GI-Cancer: CMS classification could determine treatment
Consensus molecular subtypes (CMS) are currently used as a transcriptome-based classification of colorectal cancer (CRC) with prognostic significance, yet it is unknown if there is an association with treatment outcomes, especially in metastases. A retrospective analysis of phase 3 of the MAX clinical trial investigated whether CMS classification predicted treatment benefit of bevacizumab (B) in first line treatment of metastatic CRC.
Archival tumors from 239 patients (51 % of trial population) were deemed suitable for analysis. The tumors were classified into CMS groups 1-4. The CMS groups were correlated with progression free survival (PFS) in the MAX trial. The predictive value of CMS was determined as the interaction between CMS and bevacizumab treatment, assessed by Cox proportional hazards model.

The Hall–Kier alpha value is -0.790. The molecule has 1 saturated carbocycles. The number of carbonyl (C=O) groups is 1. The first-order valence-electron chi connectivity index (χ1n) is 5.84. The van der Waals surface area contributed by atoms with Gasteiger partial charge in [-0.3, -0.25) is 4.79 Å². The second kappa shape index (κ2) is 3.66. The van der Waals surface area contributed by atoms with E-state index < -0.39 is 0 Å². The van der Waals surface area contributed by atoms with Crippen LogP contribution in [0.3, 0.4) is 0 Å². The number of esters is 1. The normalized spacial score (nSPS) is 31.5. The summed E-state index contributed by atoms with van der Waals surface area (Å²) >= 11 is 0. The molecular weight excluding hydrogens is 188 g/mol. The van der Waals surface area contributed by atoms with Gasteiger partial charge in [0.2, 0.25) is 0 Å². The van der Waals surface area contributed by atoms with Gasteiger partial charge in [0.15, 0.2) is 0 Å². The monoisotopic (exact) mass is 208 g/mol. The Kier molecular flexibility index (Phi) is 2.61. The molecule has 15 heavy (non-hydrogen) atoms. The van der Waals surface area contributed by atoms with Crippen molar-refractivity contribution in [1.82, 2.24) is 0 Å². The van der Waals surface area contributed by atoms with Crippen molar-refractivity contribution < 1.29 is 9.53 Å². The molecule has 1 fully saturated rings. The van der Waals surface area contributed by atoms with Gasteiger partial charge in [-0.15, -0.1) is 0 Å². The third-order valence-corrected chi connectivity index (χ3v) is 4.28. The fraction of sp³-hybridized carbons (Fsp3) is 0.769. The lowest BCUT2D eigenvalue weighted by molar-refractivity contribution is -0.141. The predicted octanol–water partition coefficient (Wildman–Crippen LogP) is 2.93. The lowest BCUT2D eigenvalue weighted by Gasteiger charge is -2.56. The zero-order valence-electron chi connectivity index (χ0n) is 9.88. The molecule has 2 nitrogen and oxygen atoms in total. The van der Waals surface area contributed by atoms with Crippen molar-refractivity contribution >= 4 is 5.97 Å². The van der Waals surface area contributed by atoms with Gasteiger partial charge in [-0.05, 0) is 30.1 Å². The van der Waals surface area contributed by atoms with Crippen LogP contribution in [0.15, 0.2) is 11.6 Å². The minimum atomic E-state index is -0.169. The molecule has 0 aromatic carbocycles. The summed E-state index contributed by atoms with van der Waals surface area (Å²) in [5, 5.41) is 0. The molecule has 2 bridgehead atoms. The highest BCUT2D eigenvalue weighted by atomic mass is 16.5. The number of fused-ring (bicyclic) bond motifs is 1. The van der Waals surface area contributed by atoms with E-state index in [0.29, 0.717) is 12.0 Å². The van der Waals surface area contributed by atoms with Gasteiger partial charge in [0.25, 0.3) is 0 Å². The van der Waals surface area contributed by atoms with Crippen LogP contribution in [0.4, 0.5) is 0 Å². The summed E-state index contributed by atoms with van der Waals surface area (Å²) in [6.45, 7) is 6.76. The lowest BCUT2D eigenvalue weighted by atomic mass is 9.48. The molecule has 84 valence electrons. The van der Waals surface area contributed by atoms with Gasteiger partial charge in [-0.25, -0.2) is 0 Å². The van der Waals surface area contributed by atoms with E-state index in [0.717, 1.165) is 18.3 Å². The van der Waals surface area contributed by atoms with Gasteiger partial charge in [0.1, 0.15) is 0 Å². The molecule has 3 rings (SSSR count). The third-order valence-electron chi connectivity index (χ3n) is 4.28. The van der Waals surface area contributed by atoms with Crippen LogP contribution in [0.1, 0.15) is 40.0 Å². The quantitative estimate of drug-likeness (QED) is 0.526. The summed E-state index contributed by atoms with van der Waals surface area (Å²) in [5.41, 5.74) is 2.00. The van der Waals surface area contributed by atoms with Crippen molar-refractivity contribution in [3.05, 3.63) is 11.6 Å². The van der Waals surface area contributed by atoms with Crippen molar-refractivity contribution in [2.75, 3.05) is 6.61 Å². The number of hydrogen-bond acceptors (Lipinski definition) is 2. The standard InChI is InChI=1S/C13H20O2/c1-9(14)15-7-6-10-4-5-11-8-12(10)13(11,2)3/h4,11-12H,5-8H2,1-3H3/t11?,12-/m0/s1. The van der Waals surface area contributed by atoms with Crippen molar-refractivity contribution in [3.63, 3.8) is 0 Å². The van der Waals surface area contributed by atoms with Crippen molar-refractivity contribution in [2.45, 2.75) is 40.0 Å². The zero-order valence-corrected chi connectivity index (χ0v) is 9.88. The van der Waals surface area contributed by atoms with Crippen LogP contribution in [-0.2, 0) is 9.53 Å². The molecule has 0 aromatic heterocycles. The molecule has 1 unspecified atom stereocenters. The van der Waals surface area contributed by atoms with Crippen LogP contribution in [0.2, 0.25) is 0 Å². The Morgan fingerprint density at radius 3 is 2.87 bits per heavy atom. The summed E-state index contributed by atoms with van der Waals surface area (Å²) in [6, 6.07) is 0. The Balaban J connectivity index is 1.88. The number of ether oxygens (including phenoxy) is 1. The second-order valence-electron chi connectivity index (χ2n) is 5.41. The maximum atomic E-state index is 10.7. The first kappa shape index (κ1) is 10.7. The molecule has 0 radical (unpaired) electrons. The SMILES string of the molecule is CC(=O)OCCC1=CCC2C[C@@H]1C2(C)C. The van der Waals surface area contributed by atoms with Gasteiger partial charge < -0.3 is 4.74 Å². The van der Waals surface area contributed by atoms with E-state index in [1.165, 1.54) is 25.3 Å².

In metastatic CRC, the CMS subtypes 2 and 3 benefitted more from the addition of bevacizumab to chemotherapy in comparison to CMS subtypes 1 and 4. Nevertheless validation is required through independent cohorts so that CMS classification can be used as a deciding factor to treat metastatic CRC with bevacizumab in the future.
Mooi J. et al., abstract 479O: Consensus molecular subtypes (cms) as predictors of benefit from bevacizumab in first line treatment of metastatic colorectal cancer: Retrospective analysis of the MAX clinical trial
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